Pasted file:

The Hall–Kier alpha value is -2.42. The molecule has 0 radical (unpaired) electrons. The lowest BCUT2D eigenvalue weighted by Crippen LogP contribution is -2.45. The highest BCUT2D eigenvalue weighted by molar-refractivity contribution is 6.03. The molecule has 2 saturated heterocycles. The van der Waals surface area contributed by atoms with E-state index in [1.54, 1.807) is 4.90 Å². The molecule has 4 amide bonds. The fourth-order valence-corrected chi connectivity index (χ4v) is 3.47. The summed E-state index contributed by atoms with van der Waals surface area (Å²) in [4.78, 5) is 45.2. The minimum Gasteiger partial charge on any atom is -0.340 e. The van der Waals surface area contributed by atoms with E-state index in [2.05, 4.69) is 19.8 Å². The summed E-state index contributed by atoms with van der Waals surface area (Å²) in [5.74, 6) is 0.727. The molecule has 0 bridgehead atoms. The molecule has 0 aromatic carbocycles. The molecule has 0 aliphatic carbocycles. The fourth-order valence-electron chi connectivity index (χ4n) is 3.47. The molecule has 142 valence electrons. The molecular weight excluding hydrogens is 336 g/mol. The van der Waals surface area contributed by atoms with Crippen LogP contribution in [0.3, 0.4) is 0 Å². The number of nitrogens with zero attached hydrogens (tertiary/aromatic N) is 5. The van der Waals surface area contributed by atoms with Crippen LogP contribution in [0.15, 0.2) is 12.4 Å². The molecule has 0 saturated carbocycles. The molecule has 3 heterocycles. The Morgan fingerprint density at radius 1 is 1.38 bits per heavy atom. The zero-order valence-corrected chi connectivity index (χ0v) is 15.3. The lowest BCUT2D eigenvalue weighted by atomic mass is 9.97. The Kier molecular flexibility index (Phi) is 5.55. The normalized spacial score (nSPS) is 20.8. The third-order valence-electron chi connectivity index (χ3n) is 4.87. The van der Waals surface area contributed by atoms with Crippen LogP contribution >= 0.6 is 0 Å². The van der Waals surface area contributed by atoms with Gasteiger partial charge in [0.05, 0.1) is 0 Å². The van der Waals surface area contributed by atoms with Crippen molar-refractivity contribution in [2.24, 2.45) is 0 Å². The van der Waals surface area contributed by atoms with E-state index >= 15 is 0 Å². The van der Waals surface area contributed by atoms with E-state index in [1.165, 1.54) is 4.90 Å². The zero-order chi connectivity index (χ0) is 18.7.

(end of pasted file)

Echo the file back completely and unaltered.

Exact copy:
The Hall–Kier alpha value is -2.42. The molecule has 0 radical (unpaired) electrons. The lowest BCUT2D eigenvalue weighted by Crippen LogP contribution is -2.45. The highest BCUT2D eigenvalue weighted by molar-refractivity contribution is 6.03. The molecule has 2 saturated heterocycles. The van der Waals surface area contributed by atoms with E-state index in [1.54, 1.807) is 4.90 Å². The molecule has 4 amide bonds. The fourth-order valence-corrected chi connectivity index (χ4v) is 3.47. The summed E-state index contributed by atoms with van der Waals surface area (Å²) in [4.78, 5) is 45.2. The minimum Gasteiger partial charge on any atom is -0.340 e. The van der Waals surface area contributed by atoms with E-state index in [2.05, 4.69) is 19.8 Å². The summed E-state index contributed by atoms with van der Waals surface area (Å²) in [5.74, 6) is 0.727. The molecule has 0 bridgehead atoms. The molecule has 0 aromatic carbocycles. The molecule has 0 aliphatic carbocycles. The fourth-order valence-electron chi connectivity index (χ4n) is 3.47. The molecule has 142 valence electrons. The molecular weight excluding hydrogens is 336 g/mol. The van der Waals surface area contributed by atoms with Crippen LogP contribution in [0.3, 0.4) is 0 Å². The number of nitrogens with zero attached hydrogens (tertiary/aromatic N) is 5. The van der Waals surface area contributed by atoms with Crippen LogP contribution in [0.15, 0.2) is 12.4 Å². The molecule has 0 saturated carbocycles. The molecule has 3 heterocycles. The Morgan fingerprint density at radius 1 is 1.38 bits per heavy atom. The zero-order valence-corrected chi connectivity index (χ0v) is 15.3. The lowest BCUT2D eigenvalue weighted by atomic mass is 9.97. The Kier molecular flexibility index (Phi) is 5.55. The normalized spacial score (nSPS) is 20.8. The third-order valence-electron chi connectivity index (χ3n) is 4.87. The van der Waals surface area contributed by atoms with Crippen LogP contribution >= 0.6 is 0 Å². The van der Waals surface area contributed by atoms with Gasteiger partial charge in [0.05, 0.1) is 0 Å². The van der Waals surface area contributed by atoms with Crippen molar-refractivity contribution in [2.24, 2.45) is 0 Å². The van der Waals surface area contributed by atoms with E-state index >= 15 is 0 Å². The van der Waals surface area contributed by atoms with E-state index in [1.165, 1.54) is 4.90 Å². The zero-order chi connectivity index (χ0) is 18.7.